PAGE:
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The Three C's of Bedtime

It's so easy to become swept up in trying to get our little ones to sleep, feeling the pressure of all those unfinished jobs and cold dinner on the table it's no surprise bedtime can feel so stressful for parents.

The Three C's of bedtime can really help to reframe the purpose of a nighttime routine and give you some insight into infant behaviours.


My number one tip for parents feeling this is to stop aiming for sleep and start aiming for calm....

"Stop aiming for sleep and start aiming for calm"

We cannot make someone sleep. What we can do is facilitate them becoming nice and relaxed so that their bodies can do the rest! This is also why any technique you apply should have this as its primary goal. This is why I never use any cry-based approaches as this goes against the philosophy I hold about calming.

Sleep occurs when we are more relaxed. So how do we get there?

Language or activities for older children at bedtime:

  • A special handshake,

  • Sharing your favourite moment of the day,

  • Asking them what they would like to dream about,

  • Doing a body scan,

  • Pretending to call your child on the way out the room "ring ring.., oh hello, I love you!"

Language or activities for babies at bedtime:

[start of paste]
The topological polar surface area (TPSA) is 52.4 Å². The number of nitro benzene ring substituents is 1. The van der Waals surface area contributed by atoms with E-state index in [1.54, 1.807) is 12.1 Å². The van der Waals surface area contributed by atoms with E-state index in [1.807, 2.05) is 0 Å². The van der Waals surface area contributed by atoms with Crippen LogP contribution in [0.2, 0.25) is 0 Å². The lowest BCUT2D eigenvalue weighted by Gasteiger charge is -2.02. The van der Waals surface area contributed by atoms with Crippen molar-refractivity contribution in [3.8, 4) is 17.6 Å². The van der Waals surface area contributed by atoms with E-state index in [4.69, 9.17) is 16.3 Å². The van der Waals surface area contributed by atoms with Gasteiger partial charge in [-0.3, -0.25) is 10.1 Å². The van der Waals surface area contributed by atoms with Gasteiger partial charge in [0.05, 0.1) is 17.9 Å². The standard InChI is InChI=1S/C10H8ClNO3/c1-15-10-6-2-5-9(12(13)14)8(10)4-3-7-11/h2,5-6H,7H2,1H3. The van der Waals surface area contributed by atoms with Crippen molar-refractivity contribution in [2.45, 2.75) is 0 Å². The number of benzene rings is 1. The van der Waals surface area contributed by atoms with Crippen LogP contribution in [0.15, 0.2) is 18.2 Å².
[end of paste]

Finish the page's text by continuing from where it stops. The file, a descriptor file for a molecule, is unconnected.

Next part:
• Singing

  • Rocking

  • Cuddles

  • Stories

  • Talking about objects in the room in a soft voice

  • Feeding

  • The 5 S's: Side/ Stomach, Sway, Shush, Swaddle, Suck = the secret to soothing success!

Each child will have their own unique preference when it comes to calming down, feel free to experiment and change this, as sometimes their needs and comfort levels will be different.


For children, bedtime signifies a time of separation. This is why it's so important to fill up their love tank to make separation a little easier.

Working on separation anxiety during the daytime through different activities and games can help to make this bedtime separation feel more normal and less daunting.

Activities such as peekaboo, hide and seek or 'oops I forgot' can be wonderful ways to help your child learn object permanence.


Containing our little person's feelings is also another important part of bedtime. For smaller babies who won't be able to speak, this may look more like co-regulating through some big feelings and tears. Nurturing time we create serves to let children relax and sometimes, as part of this, they like to chat through things. Holding space for them and demonstrating your unconditional love even when it isn't the best time.

In older children, holding space doesn’t mean you have to solve their problems.

This can sound like.... "ugh that is so big, that must have been really hard, thank you for sharing that with me".

Another way to approach bedtime worries is by using a worry monster to write and eat the worry up before bed. Some parents choose to take the worry out before the morning or to write a response back.

Now you are armed with the 3 C's!

These can really help to support a more calm and happy bedtime for you and your little one.

Happy sleeping,

Imogen X


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